In 2011 the Bharatiya Janata Party’s B.S. Yeddyurappa chose an ‘auspicious day’ to step down as Karnataka chief minister following corruption charges.
Now, he is unlikely to consider such ‘superstitions’ if he gets another crack at the top post.
Although the month of Ashada, beginning 3 July, is considered inauspicious, “There is no superstition when it comes to power," said one person closely associated with the BJP president.
With over 14 resignations in just over a week, the H.D. Kumaraswamy-led government—a coalition between the Congress and Janata Dal (Secular)—is facing an existential threat. Many commentators have put it down to political mismanagement and discontent in the ruling coalition along with horse-trading.
But hold those good luck charms—there appears to be a perfectly (ill) logical superstitious explanation to the events in Karnataka.
Apparently, senior JD(S) minister H.D. Revanna believes the current political crisis is the outcome of Kumaraswamy being in the US on 2 July, during the solar eclipse. Never mind the fact that the eclipse took place over South America—Revanna, who wears a cardamom necklace to ward off bad omen, is firm in his belief.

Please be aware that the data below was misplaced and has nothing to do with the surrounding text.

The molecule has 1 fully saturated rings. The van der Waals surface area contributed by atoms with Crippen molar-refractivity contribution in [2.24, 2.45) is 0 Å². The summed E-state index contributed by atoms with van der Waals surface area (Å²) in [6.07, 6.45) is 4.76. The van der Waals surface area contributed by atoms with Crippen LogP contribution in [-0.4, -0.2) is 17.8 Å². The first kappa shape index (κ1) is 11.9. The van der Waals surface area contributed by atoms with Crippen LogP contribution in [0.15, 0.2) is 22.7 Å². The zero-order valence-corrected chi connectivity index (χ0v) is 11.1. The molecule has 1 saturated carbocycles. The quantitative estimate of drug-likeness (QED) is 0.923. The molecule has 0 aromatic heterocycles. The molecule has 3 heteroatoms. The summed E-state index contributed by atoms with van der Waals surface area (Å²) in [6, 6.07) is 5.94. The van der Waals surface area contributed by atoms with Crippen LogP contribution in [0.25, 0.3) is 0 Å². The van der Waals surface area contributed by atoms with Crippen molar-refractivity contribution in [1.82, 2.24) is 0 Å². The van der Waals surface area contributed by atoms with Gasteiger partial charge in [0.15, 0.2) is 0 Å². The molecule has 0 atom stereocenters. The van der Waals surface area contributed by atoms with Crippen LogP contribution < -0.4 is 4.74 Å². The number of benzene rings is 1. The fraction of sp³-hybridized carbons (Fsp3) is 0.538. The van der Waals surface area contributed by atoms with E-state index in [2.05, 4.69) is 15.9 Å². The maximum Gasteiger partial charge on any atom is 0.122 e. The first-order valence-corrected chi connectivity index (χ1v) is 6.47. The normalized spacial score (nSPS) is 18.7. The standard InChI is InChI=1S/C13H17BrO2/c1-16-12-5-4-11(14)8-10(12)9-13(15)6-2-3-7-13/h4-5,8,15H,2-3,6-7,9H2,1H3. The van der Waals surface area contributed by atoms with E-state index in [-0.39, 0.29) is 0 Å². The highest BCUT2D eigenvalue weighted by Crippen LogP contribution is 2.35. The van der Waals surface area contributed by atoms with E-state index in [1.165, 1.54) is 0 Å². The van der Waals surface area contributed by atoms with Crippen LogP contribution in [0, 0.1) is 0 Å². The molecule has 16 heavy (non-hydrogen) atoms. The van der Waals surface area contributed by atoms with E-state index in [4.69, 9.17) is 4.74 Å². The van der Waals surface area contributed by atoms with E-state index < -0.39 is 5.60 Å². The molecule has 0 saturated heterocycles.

Revanna travelled over 200 kms one way every day to his hometown of Hassan on the advice of his astrologer as the newly inducted minister’s house in Bengaluru was not yet vastu compliant.
After all, Kumaraswamy’s father, former prime minister and JD(S) chief H.D. Deve Gowda along with the entire Gowda household visited Tirupati on the eve of the lunar eclipse in July 2018, about a month after forming the government in Karnataka.
Not everyone is superstitious.
In 2013, former chief minister Siddaramaiah, an agnostic, visited Chamarajanagar, a backward district of south Karnataka avoided by most chief ministers because they believe a visit leads to loss of power.
But during Siddaramaiah’s tenure, too, this reporter was stopped from entering the assembly because there was a lemon in the bag. The police official took away the lemon, but returned it on exit. “We would consult Revanna’s astrologer himself and find a way around Ashada," said a BJP legislator, smelling power.